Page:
LaCount asserts that, with a second evaluation, he could have established an insanity defense. In addition, he makes a bare assertion that D'Alesandro “was not a psychologist or psychiatrist” and a “more qualified expert” should have been used.
An insanity defense requires a showing that a defendant did not have the ability to distinguish between right and wrong at the time of the alleged crimes.6 Although LaCount offered evidence of a history of mental or emotional problems, that evidence did not demonstrate by itself an inability to distinguish between right and wrong.7 Furthermore, LaCount did receive at the state's expense a mental evaluation, which addressed his claim of previous and ongoing mental deficiency and resulted in a finding that he could distinguish between right and wrong at the time of the offense and that he was then competent to stand trial. LaCount has pointed to no evidence of D'Alesandro's credentials, or lack thereof, and thus has not shown that the evaluation he received was not by a “competent mental health expert.” 8 We cannot say that the evidence, including the testimony of LaCount's mother, demonstrated a need for a second evaluation and thus find no abuse of discretion in the denial of LaCount's motion for funds for an evaluation independent of Georgia Regional.9
3. LaCount contends that the court erred in denying his motion for mistrial, arguing that his character was impermissibly placed into evidence during the state's examination of the deputy sheriff who had taken the set of his fingerprints used in the comparison with the fingerprint lifted from the scene. At issue is the following colloquy:
Q: ․ are you absolutely certain that these are Harold LaCount's fingerprints that you made?
A: Yes, ma'am․
Q: Okay, and this would be when he was arrested?
A: Yes, ma'am. The date of arrest is on here. He was arrested it says 10/10/95.
Outside the jury's presence, defense counsel moved for a mistrial, asserting that LaCount's character had been impermissibly placed into evidence because the testimony revealed that LaCount had a prior arrest.
The court denied the motion, instructed the jury to disregard the deputy sheriff's testimony, and informed the jury that the trial would proceed with another witness while “matters involved in that testimony” were resolved. Before the deputy sheriff was recalled, the court required the fingerprint card to be redacted to eliminate any reference to a prior arrest. When the deputy sheriff was recalled, there was no reference to the date or purpose of the fingerprints. The redacted card was admitted into evidence.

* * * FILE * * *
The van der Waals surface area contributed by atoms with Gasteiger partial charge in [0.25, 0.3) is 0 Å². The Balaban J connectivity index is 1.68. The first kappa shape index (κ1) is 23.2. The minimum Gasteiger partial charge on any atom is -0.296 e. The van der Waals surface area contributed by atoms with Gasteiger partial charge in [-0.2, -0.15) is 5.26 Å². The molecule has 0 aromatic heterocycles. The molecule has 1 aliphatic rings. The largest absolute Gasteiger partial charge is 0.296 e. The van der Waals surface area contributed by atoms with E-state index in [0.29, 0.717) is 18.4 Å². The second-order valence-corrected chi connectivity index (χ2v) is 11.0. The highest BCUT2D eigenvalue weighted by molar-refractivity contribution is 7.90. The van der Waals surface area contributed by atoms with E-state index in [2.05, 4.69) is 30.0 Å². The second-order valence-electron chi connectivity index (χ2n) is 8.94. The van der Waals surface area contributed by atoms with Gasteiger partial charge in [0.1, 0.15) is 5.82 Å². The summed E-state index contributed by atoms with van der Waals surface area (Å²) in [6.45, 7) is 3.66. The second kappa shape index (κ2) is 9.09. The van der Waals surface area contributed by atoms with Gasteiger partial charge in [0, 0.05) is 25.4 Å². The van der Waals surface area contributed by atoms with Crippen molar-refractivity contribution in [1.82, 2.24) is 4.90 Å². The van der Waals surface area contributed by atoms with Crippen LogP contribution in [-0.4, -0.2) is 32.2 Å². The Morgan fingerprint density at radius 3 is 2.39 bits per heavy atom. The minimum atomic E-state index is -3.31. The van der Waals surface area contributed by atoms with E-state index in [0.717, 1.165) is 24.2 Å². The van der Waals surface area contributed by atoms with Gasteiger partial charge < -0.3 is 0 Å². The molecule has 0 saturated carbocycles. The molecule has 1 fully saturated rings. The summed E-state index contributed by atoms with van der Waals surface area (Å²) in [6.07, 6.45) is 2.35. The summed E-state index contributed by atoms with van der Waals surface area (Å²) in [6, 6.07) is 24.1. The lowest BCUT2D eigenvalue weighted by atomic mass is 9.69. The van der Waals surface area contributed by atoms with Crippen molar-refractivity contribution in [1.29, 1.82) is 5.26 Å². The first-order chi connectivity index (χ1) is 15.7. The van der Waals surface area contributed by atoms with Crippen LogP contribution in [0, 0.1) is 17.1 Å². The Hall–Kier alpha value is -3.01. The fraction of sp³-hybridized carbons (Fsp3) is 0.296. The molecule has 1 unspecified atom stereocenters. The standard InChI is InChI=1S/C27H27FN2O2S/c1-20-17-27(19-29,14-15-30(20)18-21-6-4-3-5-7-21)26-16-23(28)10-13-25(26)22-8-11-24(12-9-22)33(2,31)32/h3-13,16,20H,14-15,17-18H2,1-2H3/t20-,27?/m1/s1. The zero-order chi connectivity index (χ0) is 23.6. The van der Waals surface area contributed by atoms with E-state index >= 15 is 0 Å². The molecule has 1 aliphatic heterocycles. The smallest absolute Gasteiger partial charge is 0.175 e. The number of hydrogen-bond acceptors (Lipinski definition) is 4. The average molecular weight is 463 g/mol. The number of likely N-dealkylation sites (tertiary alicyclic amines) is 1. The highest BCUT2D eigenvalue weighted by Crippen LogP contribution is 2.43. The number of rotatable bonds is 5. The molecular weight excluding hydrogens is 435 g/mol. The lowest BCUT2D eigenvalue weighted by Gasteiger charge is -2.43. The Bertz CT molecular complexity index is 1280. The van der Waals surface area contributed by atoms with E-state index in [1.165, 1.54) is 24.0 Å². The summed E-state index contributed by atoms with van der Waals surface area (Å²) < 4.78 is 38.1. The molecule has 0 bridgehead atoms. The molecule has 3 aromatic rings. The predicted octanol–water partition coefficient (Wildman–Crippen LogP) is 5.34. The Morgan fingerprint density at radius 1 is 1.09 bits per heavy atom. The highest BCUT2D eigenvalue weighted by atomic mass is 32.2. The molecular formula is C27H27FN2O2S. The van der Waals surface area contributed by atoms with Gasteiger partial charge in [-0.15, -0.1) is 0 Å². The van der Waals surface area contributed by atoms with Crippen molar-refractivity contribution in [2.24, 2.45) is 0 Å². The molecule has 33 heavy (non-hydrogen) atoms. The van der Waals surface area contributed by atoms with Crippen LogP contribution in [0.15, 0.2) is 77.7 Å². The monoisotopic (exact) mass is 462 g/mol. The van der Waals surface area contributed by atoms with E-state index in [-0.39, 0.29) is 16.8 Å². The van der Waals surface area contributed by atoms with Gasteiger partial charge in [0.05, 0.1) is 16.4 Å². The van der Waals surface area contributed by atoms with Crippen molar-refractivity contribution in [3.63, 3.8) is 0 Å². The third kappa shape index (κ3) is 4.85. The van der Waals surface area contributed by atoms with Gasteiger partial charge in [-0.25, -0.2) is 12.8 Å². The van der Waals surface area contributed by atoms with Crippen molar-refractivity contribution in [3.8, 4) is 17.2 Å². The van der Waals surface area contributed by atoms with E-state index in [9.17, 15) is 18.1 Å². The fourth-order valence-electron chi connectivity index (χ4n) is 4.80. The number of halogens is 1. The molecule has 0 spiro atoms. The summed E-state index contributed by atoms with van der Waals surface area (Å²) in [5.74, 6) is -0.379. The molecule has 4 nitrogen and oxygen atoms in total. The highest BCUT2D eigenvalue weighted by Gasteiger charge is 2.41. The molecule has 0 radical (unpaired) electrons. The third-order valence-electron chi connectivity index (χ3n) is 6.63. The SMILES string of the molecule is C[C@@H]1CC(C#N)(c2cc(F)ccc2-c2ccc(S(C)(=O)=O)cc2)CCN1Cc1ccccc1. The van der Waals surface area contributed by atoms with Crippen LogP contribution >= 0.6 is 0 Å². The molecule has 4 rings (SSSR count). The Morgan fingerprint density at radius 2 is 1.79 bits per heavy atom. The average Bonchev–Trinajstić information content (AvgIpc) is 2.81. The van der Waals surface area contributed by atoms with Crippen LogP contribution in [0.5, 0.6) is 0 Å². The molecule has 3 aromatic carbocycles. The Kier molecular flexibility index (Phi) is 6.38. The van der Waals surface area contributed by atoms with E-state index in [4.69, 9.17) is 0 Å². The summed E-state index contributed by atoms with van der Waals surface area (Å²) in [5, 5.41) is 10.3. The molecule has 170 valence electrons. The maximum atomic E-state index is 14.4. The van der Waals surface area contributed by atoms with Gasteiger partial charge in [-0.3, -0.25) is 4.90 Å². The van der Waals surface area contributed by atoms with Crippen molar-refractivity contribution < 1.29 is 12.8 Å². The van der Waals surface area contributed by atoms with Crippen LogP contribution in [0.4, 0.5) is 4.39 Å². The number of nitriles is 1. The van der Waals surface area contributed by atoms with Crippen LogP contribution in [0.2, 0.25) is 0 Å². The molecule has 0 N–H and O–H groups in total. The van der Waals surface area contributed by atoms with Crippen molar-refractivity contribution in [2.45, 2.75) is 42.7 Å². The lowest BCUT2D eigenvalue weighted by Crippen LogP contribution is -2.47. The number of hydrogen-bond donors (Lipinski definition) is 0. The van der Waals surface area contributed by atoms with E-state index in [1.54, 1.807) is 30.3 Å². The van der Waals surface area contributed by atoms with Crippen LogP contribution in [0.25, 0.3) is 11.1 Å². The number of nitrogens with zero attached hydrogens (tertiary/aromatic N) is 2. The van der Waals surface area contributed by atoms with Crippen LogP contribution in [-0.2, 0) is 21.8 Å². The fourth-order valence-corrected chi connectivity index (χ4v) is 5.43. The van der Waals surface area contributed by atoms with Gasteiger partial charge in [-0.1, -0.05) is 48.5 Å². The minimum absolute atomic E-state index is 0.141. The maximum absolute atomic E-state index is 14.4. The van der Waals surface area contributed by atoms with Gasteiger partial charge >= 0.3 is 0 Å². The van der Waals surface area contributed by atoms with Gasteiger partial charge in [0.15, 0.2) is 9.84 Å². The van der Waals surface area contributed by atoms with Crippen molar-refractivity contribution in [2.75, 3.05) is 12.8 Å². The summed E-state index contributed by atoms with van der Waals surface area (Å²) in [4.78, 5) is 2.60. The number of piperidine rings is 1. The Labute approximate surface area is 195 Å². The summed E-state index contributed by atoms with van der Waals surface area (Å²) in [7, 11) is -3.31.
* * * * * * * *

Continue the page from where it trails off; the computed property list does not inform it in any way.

It is within the trial judge's discretion to determine whether a mistrial must be granted or whether the prejudicial effect can be corrected by instructions that withdraw the testimony from the jury's consideration.10 This court will not interfere with that determination unless a mistrial was “ ‘essential to the preservation of the right to a fair trial.’ ” 11
Where the court gives proper instructions to disregard the reference to a past arrest, it is not reversible error to deny a motion for mistrial based on such reference.12 The court in this case instructed the jurors to disregard the cited testimony by the deputy sheriff, and there was no subsequent reference to the date or purpose of the set of fingerprints. The copy of the fingerprint card that was sent out with the jury had been redacted to contain only general information about LaCount. Because a mistrial was not essential to preserve LaCount's right to a fair trial, we will not disturb the trial court's determination.13
4. LaCount contends that the court erred in denying his motion for mistrial when the prosecutor told the jury during closing argument that Count 3 of the indictment charged him with possession of a firearm “by a convicted felon.”
Outside the presence of the jury, LaCount's attorney moved for a mistrial, arguing that the statement had impermissibly placed LaCount's character in issue. The prosecutor responded that she had made a misstatement, that LaCount was not a convicted felon, and that she had intended to say that Count 3 charged LaCount with possession of a firearm “during the commission of a felony.”
The court denied the motion and instructed the jurors that
[the prosecutor] made a misstatement in her argument to you in regard to count three. The count alleges that the Defendant possessed a firearm during the commission of a felony crime, which was the armed robbery itself. She said that he was [a] convicted felon․ This Defendant is not a convicted felon. You're not to even consider that in your deliberations. He is not a convicted felon․ What she meant to say was that he possessed a firearm during the commission of a felony crime, armed robbery. And that is the issue that you will consider.
The prosecutor then resumed closing argument, apologized, and corrected herself, stating that the count charged possession of a firearm “during the commission of a felony.”
LaCount's attorney did not renew the motion for mistrial. Consequently, this claim of error is waived.14